(The Root) — This image is part of a weekly series that The Root is presenting in conjunction with the Image of the Black in Western Art Archive at Harvard University's W.E.B. Du Bois Institute for African and African American Research.
Since his "rediscovery" by Stanley in 1871, David Livingstone, the legendary missionary, explorer and abolitionist, has remained one of the most enduring symbols of Western involvement with the continent of Africa. The 200th anniversary of his birth, which is being celebrated this year, is an opportunity to consider his legacy.
A good place to start is with an imposing monument erected in his native Scotland not long after his death in 1873. Here the missionary-turned-explorer, only several years after his death, has already been canonized as one of the exemplary men of his age. The simple yet imposing work consists of a larger-than-life figure of Livingstone standing on a high base. Around the base are four reliefs, one inscribed with the data of his life, the others representing the key accomplishments of his career in Africa.
On the sides of the base are panels representative of Livingstone's opposition to the slave trade and of his importance as an explorer. The largest relief on the front face is the one seen here, which distills Livingstone's missionary activity in the form of an idealized tableau of religious evangelization. He sits beneath a canopy of palm trees, reading from a large Bible spread across his knees. His slightly slumped posture is more in keeping with an intense, silent reading of the Scriptures rather than with the dynamic delivery of a sermon to those gathered around him. The only sign of his engagement with the group is the motive of his right hand clasping that of the woman kneeling beside him.
The exotic scene is articulated in the formal language of Western classical sculpture. The man standing with an assegai at the right adopts the pose of an ancient Greek warrior, while the two women and their children are cast in the role of the Christian Madonna. The man moving forward at the left, his wrists bound with chains, recalls the figures of captives forced to march in Roman victory monuments.
Livingstone's zeal for the conversion of the native people of southern Africa struck a responsive chord within the highly sentimentalized culture of Protestant England. Aspirations toward a universal religious community may seem quaint and naively, if not dangerously, misguided to us today, but in the 19th century there was no higher ideal than the bestowal of revelation on a benighted world.
Nowhere did this seem more urgent than the largely unexplored continent of Africa. But around this firm conviction of religious authority coalesced a whole array of other intentions, imperial, commercial and scientific. Livingstone himself often expressed his conviction that the missionary was the herald of all the benefits of civilization.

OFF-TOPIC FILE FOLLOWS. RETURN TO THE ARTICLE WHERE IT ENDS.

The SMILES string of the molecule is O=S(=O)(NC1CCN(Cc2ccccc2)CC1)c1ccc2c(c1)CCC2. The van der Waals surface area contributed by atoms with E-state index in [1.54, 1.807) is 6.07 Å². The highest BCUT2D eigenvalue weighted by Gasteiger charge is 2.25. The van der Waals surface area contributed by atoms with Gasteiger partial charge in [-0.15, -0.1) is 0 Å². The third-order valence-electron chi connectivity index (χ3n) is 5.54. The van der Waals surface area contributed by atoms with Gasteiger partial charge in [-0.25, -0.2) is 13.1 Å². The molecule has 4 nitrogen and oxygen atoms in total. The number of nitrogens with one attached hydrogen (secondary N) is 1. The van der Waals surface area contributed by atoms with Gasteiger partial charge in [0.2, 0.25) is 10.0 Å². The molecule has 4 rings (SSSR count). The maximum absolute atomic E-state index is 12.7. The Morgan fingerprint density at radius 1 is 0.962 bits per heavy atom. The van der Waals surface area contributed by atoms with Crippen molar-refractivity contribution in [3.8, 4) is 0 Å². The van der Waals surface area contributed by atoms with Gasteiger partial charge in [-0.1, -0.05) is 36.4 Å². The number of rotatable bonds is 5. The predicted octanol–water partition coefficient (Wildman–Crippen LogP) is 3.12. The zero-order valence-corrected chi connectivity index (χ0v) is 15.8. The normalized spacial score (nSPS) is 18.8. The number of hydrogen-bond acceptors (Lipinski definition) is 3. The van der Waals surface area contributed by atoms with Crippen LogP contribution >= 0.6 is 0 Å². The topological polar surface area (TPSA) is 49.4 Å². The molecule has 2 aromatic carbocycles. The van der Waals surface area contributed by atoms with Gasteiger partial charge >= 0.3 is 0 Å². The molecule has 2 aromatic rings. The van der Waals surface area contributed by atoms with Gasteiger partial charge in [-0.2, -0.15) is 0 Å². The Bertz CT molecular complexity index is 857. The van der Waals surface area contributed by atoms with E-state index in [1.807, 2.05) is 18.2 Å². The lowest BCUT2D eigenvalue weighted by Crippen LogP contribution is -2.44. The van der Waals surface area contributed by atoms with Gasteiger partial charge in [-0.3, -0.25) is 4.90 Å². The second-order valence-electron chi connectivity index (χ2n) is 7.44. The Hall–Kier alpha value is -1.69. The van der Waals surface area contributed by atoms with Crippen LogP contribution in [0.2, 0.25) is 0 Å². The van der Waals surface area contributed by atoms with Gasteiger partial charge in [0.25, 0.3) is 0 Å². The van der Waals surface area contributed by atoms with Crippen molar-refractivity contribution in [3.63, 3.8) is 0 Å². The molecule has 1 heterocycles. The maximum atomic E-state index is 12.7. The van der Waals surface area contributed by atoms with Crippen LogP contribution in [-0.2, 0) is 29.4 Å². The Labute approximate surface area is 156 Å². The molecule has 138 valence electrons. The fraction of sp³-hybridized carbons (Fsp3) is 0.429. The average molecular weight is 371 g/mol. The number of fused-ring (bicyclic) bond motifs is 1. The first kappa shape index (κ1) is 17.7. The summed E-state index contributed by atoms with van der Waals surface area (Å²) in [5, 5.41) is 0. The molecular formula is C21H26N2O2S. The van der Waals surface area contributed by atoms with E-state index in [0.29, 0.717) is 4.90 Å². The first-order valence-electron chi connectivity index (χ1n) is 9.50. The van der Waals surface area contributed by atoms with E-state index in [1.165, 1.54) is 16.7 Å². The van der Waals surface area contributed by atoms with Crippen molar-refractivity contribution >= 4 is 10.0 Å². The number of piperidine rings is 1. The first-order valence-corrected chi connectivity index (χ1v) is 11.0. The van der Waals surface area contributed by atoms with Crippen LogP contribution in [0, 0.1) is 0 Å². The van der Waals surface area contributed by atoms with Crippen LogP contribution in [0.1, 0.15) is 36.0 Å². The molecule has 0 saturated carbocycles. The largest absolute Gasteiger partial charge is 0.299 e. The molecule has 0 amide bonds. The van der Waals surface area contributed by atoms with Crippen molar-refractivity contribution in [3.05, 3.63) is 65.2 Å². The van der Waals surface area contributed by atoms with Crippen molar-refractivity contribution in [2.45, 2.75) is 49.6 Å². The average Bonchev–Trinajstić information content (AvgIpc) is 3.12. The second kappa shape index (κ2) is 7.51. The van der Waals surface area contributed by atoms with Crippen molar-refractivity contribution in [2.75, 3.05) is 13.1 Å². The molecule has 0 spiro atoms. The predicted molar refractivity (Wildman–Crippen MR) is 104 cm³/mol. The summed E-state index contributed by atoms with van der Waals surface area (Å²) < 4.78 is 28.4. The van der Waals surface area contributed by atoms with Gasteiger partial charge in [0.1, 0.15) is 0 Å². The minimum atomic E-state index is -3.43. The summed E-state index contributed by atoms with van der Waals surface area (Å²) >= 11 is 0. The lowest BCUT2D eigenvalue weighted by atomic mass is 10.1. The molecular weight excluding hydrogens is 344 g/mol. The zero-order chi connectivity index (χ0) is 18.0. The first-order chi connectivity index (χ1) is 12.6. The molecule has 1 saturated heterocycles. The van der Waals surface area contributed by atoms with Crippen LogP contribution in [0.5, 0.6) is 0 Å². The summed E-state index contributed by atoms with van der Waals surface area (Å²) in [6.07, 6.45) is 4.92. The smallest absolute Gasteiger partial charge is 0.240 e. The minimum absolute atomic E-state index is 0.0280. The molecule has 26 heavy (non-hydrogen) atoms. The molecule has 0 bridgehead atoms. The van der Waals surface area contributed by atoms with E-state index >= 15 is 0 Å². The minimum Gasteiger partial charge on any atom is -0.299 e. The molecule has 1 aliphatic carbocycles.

In his view, progress and development brought by modern capitalistic, industrial societies would end the slave trade; open the interior to commerce; and, in the Eurocentric worldview, bring reason to those held in the throes of superstition and ignorance. The actual outcome of these aspirations is all too well demonstrated by the tragic history of large-scale European colonization of Africa, which soon followed.
Livingstone's missionary career represents only the first phase of his activity in Africa. The highlight of this experience was surely the time he spent during the 1840s with the remarkable Kgosikgolo (Paramount Chief) Sechele I, king of the Bakwena people of present-day Botswana. Despite Livingstone's considerable reputation as an evangelist, it turns out that Sechele may have been his only real convert.
Even so, the uncompromising missionary seems to have soon regarded Sechele as a backslider. Disappointed by the leader's continuing practice of polygamy, Livingstone struck out in search of Lake Ngama far to the north. Undaunted, Sechele continued to enthusiastically develop his own brand of Christianity, pragmatically adapting it to existing cultural norms. At his death in 1892, he ruled 30,000 people, most of whom had adopted the new religion.
Today Livingstone is still remembered sympathetically by many black Africans in Botswana and Zambia for his role as both missionary and explorer. Correspondingly, Sechele can rightly be regarded not just as a worthy counterpart but also as the fulfillment of Livingstone's hope for the spiritual health of Africa. His response to his friend's advice regarding the survival of his state against the threat of the slave-trading Boers on his frontiers was just as astute. Today many Botswanans consider him to be the father of their country.
The Image of the Black in Western Art Archive resides at Harvard University's W.E.B. Du Bois Institute for African and African American Research. The director of the W.E.B. Du Bois Institute is Henry Louis Gates Jr., who is also The Root's editor-in-chief. The archive and Harvard University Press collaborated to create The Image of the Black in Western Art book series, eight volumes of which were edited by Gates and David Bindman and published by Harvard University Press. Text for each Image of the Week is written by Sheldon Cheek.
The Image of the Black Archive & Library resides at Harvard University’s Hutchins Center for African and African American Research. The founding director of the Hutchins Center is Henry Louis Gates Jr., who is also chairman of The Root. The archive and Harvard University Press collaborated to create The Image of the Black in Western Art book series, eight volumes of which were edited by Gates and David Bindman and published by Harvard University Press. Text for each Image of the Week is written by Sheldon Cheek.